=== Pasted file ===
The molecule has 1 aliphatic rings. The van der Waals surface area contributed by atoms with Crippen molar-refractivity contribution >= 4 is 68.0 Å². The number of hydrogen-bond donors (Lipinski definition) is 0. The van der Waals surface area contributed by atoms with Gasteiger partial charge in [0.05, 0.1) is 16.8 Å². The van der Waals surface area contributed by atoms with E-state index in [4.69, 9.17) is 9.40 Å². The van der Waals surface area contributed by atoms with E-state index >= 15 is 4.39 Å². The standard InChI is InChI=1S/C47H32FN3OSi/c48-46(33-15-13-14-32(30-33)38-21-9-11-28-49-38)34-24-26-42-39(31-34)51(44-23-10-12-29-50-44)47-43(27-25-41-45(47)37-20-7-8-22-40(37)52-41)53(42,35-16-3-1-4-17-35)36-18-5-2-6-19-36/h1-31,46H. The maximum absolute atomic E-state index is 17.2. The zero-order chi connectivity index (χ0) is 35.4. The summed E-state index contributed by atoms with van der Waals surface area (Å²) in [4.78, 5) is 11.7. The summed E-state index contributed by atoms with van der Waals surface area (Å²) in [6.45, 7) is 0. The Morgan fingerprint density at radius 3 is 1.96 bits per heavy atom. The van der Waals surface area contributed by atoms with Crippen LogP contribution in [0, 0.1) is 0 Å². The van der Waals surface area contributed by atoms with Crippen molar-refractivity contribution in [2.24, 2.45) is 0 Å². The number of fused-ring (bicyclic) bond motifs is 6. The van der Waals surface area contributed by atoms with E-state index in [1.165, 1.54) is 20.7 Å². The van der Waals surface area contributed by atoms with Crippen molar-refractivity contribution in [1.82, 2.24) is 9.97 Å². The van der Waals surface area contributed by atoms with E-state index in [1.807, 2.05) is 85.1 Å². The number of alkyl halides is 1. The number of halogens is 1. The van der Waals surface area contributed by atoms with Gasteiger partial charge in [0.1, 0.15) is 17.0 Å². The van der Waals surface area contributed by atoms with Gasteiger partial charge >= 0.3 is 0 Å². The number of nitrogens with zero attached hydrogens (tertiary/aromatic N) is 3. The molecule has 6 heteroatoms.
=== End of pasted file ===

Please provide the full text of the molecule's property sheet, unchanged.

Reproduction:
The molecule has 1 aliphatic rings. The van der Waals surface area contributed by atoms with Crippen molar-refractivity contribution >= 4 is 68.0 Å². The number of hydrogen-bond donors (Lipinski definition) is 0. The van der Waals surface area contributed by atoms with Gasteiger partial charge in [0.05, 0.1) is 16.8 Å². The van der Waals surface area contributed by atoms with E-state index in [4.69, 9.17) is 9.40 Å². The van der Waals surface area contributed by atoms with E-state index >= 15 is 4.39 Å². The standard InChI is InChI=1S/C47H32FN3OSi/c48-46(33-15-13-14-32(30-33)38-21-9-11-28-49-38)34-24-26-42-39(31-34)51(44-23-10-12-29-50-44)47-43(27-25-41-45(47)37-20-7-8-22-40(37)52-41)53(42,35-16-3-1-4-17-35)36-18-5-2-6-19-36/h1-31,46H. The maximum absolute atomic E-state index is 17.2. The zero-order chi connectivity index (χ0) is 35.4. The summed E-state index contributed by atoms with van der Waals surface area (Å²) in [4.78, 5) is 11.7. The summed E-state index contributed by atoms with van der Waals surface area (Å²) in [6.45, 7) is 0. The Morgan fingerprint density at radius 3 is 1.96 bits per heavy atom. The van der Waals surface area contributed by atoms with Crippen LogP contribution in [0, 0.1) is 0 Å². The van der Waals surface area contributed by atoms with Crippen molar-refractivity contribution in [2.24, 2.45) is 0 Å². The number of fused-ring (bicyclic) bond motifs is 6. The van der Waals surface area contributed by atoms with E-state index in [1.165, 1.54) is 20.7 Å². The van der Waals surface area contributed by atoms with Crippen molar-refractivity contribution in [1.82, 2.24) is 9.97 Å². The van der Waals surface area contributed by atoms with E-state index in [1.807, 2.05) is 85.1 Å². The number of alkyl halides is 1. The number of halogens is 1. The van der Waals surface area contributed by atoms with Gasteiger partial charge in [0.1, 0.15) is 17.0 Å². The van der Waals surface area contributed by atoms with Gasteiger partial charge >= 0.3 is 0 Å². The number of nitrogens with zero attached hydrogens (tertiary/aromatic N) is 3. The molecule has 6 heteroatoms.